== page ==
A Conversation with Evan Benally Atwood
My business card says Diné, Queer, Creative. I don’t include the label of filmmaker, director of photography, or any specific thing. My scope is larger than any one thing, it’s spirit-led. The intention is there between me and the camera. It’s my tool. You can’t just give it to another person and have the same feeling. In the Indigenous way, it’s a mystery. My camera is a 1972 model from Goodwill. I have another from 1966, and there’s something about these old rangefinder cameras–you have to get intimate with these cameras, different than with a digital camera. The analog way has forced me to be intentional in my photos, because you don’t get a bunch of shots. Kinda similar to seeing jazz musicians perform. Each performance is different. They have a relationship with their instruments. For me, my relationships are with these technically fascinating rangefinders.
Photography is a conversation between the subject and the photographer, then everyone else gets to witness that. That’s why it’s special. The person on the other side of the camera is looking at me holding the camera, not at the person looking at the image.
You asked where my work is coming from, and I think it’s coming from a very intimate place. It comes from people in my communities, people I’ve been fortunate enough to be friends and share space with, to honor that space, that person. Like being paid a hundred dollars to photograph queer parties my friends are throwing—enough to cover film and not go broke doing it. Being supported to document important things like queer nightlife (above) and creativity. KP of Black Belt Eagle Scout and I (& the lovely Native folks that came to help) made a music video about a queer Native prom. It’s about creating those spaces. Something that gives me a feeling of joy is when other folks like what I’ve helped them see—themselves.
Photography is a way of getting to know myself, too. When I take photos of myself, it’s an intimate experience. Cowboy Juice (above) is definitely introspective. I came to Portland, Oregon, and realized I could create with clothing, put items together. I searched through other people’s trash and found things they didn’t want. I was styling myself. It’s intimate and provocative. Through that project, I could be the person I saw in my head, envision new versions of myself and document them. It’s so personal—it’s my ass in your face, and you’re going to look at it. Maybe you’ll feel something. Doing it helped me love my body. Just the act itself. Creating it allowed that space to exist.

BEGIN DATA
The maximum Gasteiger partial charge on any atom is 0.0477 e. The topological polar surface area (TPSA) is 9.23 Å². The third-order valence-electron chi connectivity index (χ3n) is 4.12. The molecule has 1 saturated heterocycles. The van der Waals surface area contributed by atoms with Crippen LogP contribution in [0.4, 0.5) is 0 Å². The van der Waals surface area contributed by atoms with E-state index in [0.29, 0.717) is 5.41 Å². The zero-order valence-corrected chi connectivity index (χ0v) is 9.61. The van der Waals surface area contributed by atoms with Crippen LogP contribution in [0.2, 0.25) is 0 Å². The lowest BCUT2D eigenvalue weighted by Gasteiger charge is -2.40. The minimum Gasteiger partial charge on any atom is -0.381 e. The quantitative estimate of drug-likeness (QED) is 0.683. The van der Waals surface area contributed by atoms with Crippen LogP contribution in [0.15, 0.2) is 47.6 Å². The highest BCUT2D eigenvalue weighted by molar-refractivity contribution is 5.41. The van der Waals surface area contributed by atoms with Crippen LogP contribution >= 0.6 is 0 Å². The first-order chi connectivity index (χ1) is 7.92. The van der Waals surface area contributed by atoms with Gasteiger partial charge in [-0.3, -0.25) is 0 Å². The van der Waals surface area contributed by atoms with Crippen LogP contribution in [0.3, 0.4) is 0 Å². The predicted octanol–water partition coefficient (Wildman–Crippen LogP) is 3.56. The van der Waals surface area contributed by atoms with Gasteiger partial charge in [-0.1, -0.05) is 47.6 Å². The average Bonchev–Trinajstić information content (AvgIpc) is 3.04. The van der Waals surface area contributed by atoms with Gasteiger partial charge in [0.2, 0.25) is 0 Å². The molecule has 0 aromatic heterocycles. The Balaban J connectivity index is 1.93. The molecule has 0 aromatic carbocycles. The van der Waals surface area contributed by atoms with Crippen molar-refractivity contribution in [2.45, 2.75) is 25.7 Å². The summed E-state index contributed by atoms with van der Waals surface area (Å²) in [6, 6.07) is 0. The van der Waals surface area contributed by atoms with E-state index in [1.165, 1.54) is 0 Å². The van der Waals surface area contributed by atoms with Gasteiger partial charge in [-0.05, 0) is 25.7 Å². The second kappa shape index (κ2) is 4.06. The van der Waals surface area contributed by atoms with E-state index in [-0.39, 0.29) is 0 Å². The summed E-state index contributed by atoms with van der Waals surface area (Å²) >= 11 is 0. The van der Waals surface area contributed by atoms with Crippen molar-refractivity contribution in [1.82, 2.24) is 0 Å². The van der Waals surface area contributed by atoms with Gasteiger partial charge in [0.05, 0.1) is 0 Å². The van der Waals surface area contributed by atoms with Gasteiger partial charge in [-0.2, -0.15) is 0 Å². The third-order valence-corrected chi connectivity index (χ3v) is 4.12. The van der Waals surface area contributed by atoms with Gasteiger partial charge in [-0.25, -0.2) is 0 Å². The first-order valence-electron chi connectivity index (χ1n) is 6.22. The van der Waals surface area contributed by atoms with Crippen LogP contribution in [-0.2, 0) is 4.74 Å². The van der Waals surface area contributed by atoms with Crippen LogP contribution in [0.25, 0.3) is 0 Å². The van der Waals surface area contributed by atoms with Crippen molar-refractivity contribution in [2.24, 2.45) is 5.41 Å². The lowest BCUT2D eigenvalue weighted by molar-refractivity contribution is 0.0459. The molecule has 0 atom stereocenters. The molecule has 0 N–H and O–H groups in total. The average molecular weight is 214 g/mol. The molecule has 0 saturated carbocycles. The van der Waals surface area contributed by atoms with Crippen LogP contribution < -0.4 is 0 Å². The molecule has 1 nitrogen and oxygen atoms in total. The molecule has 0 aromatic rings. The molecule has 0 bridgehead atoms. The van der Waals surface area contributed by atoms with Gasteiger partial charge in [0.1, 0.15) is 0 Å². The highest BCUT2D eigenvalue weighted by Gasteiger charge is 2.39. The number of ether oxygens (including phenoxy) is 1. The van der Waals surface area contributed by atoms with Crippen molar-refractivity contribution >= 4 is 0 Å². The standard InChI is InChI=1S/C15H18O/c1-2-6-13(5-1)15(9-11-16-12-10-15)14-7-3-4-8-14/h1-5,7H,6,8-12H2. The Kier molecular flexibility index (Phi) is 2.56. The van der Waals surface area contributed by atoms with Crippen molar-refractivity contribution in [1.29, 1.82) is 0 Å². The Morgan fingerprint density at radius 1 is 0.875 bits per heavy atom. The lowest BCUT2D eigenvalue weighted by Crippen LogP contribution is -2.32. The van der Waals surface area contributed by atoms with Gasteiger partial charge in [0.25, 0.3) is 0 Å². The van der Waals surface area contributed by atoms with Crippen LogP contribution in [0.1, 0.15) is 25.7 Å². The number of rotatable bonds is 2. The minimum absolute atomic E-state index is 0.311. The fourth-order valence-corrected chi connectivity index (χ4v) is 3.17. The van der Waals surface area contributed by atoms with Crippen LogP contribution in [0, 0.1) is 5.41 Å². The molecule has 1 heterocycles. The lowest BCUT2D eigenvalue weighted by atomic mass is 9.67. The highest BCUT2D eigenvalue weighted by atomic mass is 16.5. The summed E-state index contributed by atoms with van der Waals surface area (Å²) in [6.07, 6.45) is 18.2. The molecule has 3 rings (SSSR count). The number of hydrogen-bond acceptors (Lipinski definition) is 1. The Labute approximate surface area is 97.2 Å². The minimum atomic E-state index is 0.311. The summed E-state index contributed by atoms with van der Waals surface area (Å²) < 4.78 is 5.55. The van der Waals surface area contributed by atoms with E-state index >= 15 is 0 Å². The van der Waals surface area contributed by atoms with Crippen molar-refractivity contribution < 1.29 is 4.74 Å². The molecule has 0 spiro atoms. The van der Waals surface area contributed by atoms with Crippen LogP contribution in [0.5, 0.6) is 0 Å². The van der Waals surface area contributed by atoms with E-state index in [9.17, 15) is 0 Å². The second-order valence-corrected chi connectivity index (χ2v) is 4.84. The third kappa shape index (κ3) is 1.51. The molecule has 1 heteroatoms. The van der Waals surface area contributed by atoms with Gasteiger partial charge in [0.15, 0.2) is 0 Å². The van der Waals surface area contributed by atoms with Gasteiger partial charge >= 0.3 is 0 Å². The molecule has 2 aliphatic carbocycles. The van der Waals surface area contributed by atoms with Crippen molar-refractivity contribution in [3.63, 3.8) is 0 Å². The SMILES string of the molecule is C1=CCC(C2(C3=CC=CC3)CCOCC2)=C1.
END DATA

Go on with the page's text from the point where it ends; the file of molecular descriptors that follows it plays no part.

There’s an aspect of patriarchy that discredits anything that isn’t itself. My vision for queer liberation—less labels. I’m about to create work with my mom next week. I get support to document my maternal lineage in a way that helps me and my family grow. By honoring my ancestral people, I am able to reclaim Indigeneity. In that work, it is allowing my mother to reclaim her Indigeneity. Me intentionally putting my energy toward reclaiming and honoring ancestral knowledge is spreading to my mom telling stories of how it was for her growing up. It looks like healing from assimilation.
My work continues to evolve. I was 17 with a camera, and now I’m 27 with a camera. I was able to find a queer identity before I found an Indigenous one, before my understanding of blood quantum and Native erasure came full force. Rain Water (above), those are older photos, created in my darker moments when photography was the one thing I had to do. I was in business school, which wasn’t for me. Photography gave me purpose. Rain Water was taken after it rained. I love water. I’ve always loved water. The mother of us all is earth’s water.
I also like lightheartedness in my work. I think humor is so prevalent in Native history because there is a darkness to that history that you have to meet with joy in order to allow the future to come and not to be stuck in that negative place. It’s definitely funny to put on these assless chaps out in the desert and put a 10-second timer on your medium-format camera that you gifted yourself because you deserve it and go out and pose for photos. There’s totally joy, humor, and lightheartedness in that. It feels like a form of visual sovereignty. A person can rip a printed photo of Cowboy Juice in half, and I can print another one. The photo still exists. There’s a queer Native person on this earth, and you can’t do anything about it—we exist.
To create Black or Indigenous joy in nature is to contribute to balancing the constant stream of Black and Indigenous trauma in our world. Indigenous solidarity with Black Liberation is about being intentioned to collectivize and create more spaces, not letting the current protests be the last one. I donate my time. I document (when asked/with permission) certain moments. There was an Abolish ICE Kiki Protest in Portland in 2018, which I documented with Snack Bloc. I contribute to the work Snack Bloc is doing for the movements right now. I make sure there aren’t any faces to keep people safe in a police state. I document it so it doesn’t leave when we leave. That’s what I know how to do. That’s how I know how to offer myself.
This is my gift. It’s what I like to do. I’m surviving, creating, and thoughtfully documenting. When there isn’t as much of a Venn diagram between the two things you know you are, you create the overlap. The more you create, the more there will be for others.
All image rights reserved to Evan Benally Atwood 2019.
This transcript has been edited for concision.